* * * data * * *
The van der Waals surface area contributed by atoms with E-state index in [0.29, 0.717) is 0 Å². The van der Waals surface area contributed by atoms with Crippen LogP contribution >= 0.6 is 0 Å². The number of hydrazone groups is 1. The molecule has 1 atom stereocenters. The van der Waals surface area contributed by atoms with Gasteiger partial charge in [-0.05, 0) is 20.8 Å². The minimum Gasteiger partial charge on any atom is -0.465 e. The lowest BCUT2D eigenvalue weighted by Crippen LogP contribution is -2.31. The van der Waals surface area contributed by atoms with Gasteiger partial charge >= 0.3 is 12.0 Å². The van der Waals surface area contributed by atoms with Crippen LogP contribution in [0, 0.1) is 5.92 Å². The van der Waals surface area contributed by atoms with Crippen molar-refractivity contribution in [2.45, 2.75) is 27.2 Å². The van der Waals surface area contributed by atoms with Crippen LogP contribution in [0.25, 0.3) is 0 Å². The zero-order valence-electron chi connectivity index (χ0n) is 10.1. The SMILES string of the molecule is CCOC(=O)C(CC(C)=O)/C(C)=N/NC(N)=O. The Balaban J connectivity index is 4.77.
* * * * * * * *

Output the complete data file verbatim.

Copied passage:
The van der Waals surface area contributed by atoms with E-state index in [0.29, 0.717) is 0 Å². The van der Waals surface area contributed by atoms with Crippen LogP contribution >= 0.6 is 0 Å². The number of hydrazone groups is 1. The molecule has 1 atom stereocenters. The van der Waals surface area contributed by atoms with Gasteiger partial charge in [-0.05, 0) is 20.8 Å². The minimum Gasteiger partial charge on any atom is -0.465 e. The lowest BCUT2D eigenvalue weighted by Crippen LogP contribution is -2.31. The van der Waals surface area contributed by atoms with Gasteiger partial charge >= 0.3 is 12.0 Å². The van der Waals surface area contributed by atoms with Crippen LogP contribution in [0, 0.1) is 5.92 Å². The van der Waals surface area contributed by atoms with Crippen molar-refractivity contribution in [2.45, 2.75) is 27.2 Å². The van der Waals surface area contributed by atoms with Crippen LogP contribution in [0.25, 0.3) is 0 Å². The zero-order valence-electron chi connectivity index (χ0n) is 10.1. The SMILES string of the molecule is CCOC(=O)C(CC(C)=O)/C(C)=N/NC(N)=O. The Balaban J connectivity index is 4.77.